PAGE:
As I write this, our country, and the world, is in the midst of dealing with the Wuhan Coronavirus outbreak. Starting in China, it has spread around the world fairly quickly. The virus has a very high rate of transmission, with a long contagion period where there are no symptoms. It affects the respiratory system, and is more dangerous for seniors and those dealing with underlying medical conditions. Because it is so widespread without symptoms there is not a way to determine the actual mortality rate. Figures of 2-3% mortality are based on the number of people actually tested and confirmed to have the disease. Tests are being developed and deployed and will be administered to many more people. The number infected will most likely go up significantly - which means the mortality rate is going to decline. Most people will recover from the Wuhan Coronavirus.
Our government is responding quickly, and efficiently as information comes in. At the point of this writing, travel from other countries to the US has been suspended to slow the contagion. Many states and cities have closed schools and cancelled large gatherings such as concerts, sporting and cultural events, and local festivals. Nursing homes are no longer allowing visitors and domestic travel may soon be impacted. Some areas of the country are experiencing panic buying of products (toilet paper of all things!) and the stress levels of many people are going up.
Conflict in the chaos
Right now, we are adjusting to an entirely new set of parameters for our lives. Virtually every person will have some aspect affected - work, school, entertainment, social etc. This uncertainty, and the rapidity with which these events are unfolding, can create stress and conflict as we attempt to adjust. There are a few steps we can take to lessen this conflict:
- Understand and acknowledge that just as you may be experiencing stress - other people will be as well. Everyone is bringing their own personal issues with them as they face this situation. Extend extra grace to people you deal with who may not be handling it well.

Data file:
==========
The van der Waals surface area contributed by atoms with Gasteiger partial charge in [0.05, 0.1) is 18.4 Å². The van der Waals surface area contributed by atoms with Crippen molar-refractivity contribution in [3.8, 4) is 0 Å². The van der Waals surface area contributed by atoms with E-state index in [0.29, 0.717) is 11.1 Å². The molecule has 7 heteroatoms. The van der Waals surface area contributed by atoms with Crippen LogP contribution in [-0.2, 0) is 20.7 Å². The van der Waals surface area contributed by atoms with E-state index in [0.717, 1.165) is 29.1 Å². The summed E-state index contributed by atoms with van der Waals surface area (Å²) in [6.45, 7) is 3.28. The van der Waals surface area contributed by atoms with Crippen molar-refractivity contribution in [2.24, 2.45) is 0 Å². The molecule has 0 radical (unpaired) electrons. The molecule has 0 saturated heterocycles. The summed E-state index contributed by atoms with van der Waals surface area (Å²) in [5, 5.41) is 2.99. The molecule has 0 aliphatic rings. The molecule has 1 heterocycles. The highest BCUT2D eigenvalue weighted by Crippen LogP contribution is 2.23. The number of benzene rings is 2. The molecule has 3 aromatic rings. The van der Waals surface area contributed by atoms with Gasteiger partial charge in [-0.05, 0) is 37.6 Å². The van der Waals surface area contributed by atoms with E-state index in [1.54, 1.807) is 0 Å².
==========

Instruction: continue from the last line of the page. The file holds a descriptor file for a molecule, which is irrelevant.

- Preparation - not panic! Being prepared can help lessen your personal stress tremendously. Take many smaller steps to prepare for self-quarantine if you haven't already. Meaning, don't do a panic buy at the store. Just add a few specifically focused items (such as cleaning supplies, medicine, pet food, additional frozen food etc.) to your shopping list and stock up gradually.
- Reach out to help others. Often, when your focus is only on your own issues, they become disproportionately greater. Understand what your needs are and once you have secured them - reach out to others to offer whatever help you can. Are there seniors in your area who shouldn't go to a store? Offer to go for them. Are you going to be home with your kids whose school has closed? Offer to watch someone else's so they can get to work. Use neighborhood apps to help take care of each other. The spirit of community and giving is a significant balm to stress and conflict.
- Take care of yourself and your family. Follow the CDC guidelines. Wash your hands rigorously. Keep your hands away from your face. Clean your home more than usual. Being proactive will make you feel more in control of the situation.
- If you start feeling sick, self-quarantine and contact your doctor for further instructions. Most likely - this is going to be a really rough flu to deal with, but most people will get well without intervention, and most who have intervention will get well.
- Talk to others. Talking about it can lessen the fears and stress you are experiencing. Stress and fear are the fuel conflict needs to survive. Mitigate these, and you reduce conflicts.
- Address conflicts as they arise. Especially in times of stress, small issues take on outsize importance and can be very damaging.
Finally, take a deep breath. This too shall pass.